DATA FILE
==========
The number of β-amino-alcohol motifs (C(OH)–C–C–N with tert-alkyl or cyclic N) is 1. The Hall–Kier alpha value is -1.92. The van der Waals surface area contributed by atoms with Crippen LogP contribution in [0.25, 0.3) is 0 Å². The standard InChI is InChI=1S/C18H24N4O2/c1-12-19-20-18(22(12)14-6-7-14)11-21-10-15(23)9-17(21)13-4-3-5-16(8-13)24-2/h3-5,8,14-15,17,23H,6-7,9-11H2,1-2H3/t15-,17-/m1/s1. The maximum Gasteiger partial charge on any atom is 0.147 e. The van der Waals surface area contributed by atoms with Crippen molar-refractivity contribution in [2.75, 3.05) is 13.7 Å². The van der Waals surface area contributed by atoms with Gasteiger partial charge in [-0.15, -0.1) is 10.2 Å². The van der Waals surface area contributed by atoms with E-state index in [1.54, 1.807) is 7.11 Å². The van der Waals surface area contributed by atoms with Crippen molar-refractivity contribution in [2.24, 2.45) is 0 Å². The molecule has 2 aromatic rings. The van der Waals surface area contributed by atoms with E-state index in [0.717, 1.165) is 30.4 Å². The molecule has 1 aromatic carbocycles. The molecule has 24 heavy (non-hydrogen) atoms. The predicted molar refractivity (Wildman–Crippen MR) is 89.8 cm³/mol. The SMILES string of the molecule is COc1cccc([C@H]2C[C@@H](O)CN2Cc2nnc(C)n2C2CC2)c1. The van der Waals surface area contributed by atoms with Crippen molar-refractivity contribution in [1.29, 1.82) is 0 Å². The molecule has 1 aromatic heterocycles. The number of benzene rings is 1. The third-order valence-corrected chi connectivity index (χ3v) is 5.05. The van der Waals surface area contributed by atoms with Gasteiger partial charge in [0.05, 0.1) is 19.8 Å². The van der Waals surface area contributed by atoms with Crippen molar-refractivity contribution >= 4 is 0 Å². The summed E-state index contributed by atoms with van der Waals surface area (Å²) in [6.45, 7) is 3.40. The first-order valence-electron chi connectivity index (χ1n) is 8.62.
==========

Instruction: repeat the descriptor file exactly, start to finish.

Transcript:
The number of β-amino-alcohol motifs (C(OH)–C–C–N with tert-alkyl or cyclic N) is 1. The Hall–Kier alpha value is -1.92. The van der Waals surface area contributed by atoms with Crippen LogP contribution in [0.25, 0.3) is 0 Å². The standard InChI is InChI=1S/C18H24N4O2/c1-12-19-20-18(22(12)14-6-7-14)11-21-10-15(23)9-17(21)13-4-3-5-16(8-13)24-2/h3-5,8,14-15,17,23H,6-7,9-11H2,1-2H3/t15-,17-/m1/s1. The maximum Gasteiger partial charge on any atom is 0.147 e. The van der Waals surface area contributed by atoms with Crippen molar-refractivity contribution in [2.75, 3.05) is 13.7 Å². The van der Waals surface area contributed by atoms with Gasteiger partial charge in [-0.15, -0.1) is 10.2 Å². The van der Waals surface area contributed by atoms with E-state index in [1.54, 1.807) is 7.11 Å². The van der Waals surface area contributed by atoms with Crippen molar-refractivity contribution in [2.24, 2.45) is 0 Å². The molecule has 2 aromatic rings. The van der Waals surface area contributed by atoms with E-state index in [0.717, 1.165) is 30.4 Å². The molecule has 1 aromatic carbocycles. The molecule has 24 heavy (non-hydrogen) atoms. The predicted molar refractivity (Wildman–Crippen MR) is 89.8 cm³/mol. The SMILES string of the molecule is COc1cccc([C@H]2C[C@@H](O)CN2Cc2nnc(C)n2C2CC2)c1. The van der Waals surface area contributed by atoms with Crippen molar-refractivity contribution in [1.29, 1.82) is 0 Å². The molecule has 1 aromatic heterocycles. The number of benzene rings is 1. The third-order valence-corrected chi connectivity index (χ3v) is 5.05. The van der Waals surface area contributed by atoms with Gasteiger partial charge in [0.05, 0.1) is 19.8 Å². The van der Waals surface area contributed by atoms with Crippen molar-refractivity contribution >= 4 is 0 Å². The summed E-state index contributed by atoms with van der Waals surface area (Å²) in [6.45, 7) is 3.40. The first-order valence-electron chi connectivity index (χ1n) is 8.62.